In our prior post, we discussed what constitutes unlawful use of trade secrets, who bears the burden of proof, and how evidence can be collected to prove trade secret misappropriation under Belgian law.
Today’s post, which is the fifth and last in our series where we spotlight international issues in trade secret law, looks at two final questions:
1) Protection of trade secrets during court proceedings: who is allowed inside the “confidentiality club”?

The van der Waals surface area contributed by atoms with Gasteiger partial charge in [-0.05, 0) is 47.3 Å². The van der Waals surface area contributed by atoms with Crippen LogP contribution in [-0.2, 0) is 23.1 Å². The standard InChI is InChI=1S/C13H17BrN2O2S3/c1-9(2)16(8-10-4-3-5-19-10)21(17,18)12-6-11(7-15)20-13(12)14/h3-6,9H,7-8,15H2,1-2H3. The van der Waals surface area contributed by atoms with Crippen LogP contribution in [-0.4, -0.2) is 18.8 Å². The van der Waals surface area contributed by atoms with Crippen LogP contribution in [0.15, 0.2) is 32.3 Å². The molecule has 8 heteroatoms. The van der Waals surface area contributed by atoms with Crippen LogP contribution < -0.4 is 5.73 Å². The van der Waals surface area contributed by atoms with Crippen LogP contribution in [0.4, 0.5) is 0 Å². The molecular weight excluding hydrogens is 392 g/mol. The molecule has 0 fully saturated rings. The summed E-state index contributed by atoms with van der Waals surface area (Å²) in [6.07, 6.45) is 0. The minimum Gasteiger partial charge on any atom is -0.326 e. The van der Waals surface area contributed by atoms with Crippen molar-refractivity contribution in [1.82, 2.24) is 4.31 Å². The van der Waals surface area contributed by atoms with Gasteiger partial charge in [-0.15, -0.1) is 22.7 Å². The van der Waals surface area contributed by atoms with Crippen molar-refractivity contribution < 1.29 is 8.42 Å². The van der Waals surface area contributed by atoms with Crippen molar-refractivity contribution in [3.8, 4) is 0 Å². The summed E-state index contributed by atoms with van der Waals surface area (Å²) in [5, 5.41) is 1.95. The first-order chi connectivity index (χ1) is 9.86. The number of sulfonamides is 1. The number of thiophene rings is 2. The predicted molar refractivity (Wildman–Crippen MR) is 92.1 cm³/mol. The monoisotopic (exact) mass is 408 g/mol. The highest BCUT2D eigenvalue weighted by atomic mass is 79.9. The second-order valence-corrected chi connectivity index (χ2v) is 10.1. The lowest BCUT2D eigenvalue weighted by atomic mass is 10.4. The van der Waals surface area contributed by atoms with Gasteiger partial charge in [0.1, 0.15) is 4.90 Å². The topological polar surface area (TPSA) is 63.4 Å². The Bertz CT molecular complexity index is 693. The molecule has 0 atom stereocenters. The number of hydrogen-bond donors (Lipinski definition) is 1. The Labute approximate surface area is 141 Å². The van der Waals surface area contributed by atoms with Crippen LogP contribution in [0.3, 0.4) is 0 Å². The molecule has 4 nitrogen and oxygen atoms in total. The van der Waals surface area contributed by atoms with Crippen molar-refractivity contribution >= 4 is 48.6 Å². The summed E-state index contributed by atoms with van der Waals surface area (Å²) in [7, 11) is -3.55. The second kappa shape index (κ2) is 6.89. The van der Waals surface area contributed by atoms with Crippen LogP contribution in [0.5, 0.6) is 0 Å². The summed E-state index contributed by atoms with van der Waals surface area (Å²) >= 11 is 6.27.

A “confidentiality club” may sound rather like a speakeasy, but it is not. For those readers who are not particularly familiar with this area, we will first explain the problem for which the “confidentiality club” attempts to provide a solution. A thorny issue during court proceedings to enforce trade secrets is that the holder of the trade secret sometimes has to reveal more than they would like in order to increase the chances of success. This is often the reason why claimants are deliberately vague about the exact contents of a trade secret, or about where exactly the trade secret value resides. This comes usually with the risk that the claim will be dismissed for failure to meet the burden of proof. It is, understandably, not an attractive option to draw up briefs providing detailed information about the trade secret when it is not clear how much secret information has actually been stolen or is in the possession of the defendant. This would simply provide the contested information on a silver platter to the defendant. A similar problem arises with the pleadings and decisions of the court. Because, as a general rule, court hearings are public in Belgium, interested competitors could be in the audience to listen to everything that is being disclosed about the litigated trade secrets. However, for judgments and decisions to be based on correct reasoning and, above all, for them to be intelligible to parties not involved in the proceedings, judgments will have to include minimum information about the trade secrets. When transposing the Trade Secrets Directive, the Belgian legislator tried to meet this sensible concern by setting out a general protection scheme in Article 871bis of the Belgian Judicial Code. Article 871bis of the Belgian Judicial Code can be applied not only in proceedings about trade secrets, but also in other proceedings where a trade secret is used as evidence and must be submitted for the assessment of the court. Among the measures listed in Article 871bis of the Belgian Judicial Code are the possibility to issue redacted versions of court decisions and, of course, to set up so-called “confidentiality clubs.” These refer to the limited groups of persons who are, in certain cases, given access to certain documents shared in the proceedings and/or at certain hearings (and the relevant reports) during which trade secrets will be discussed.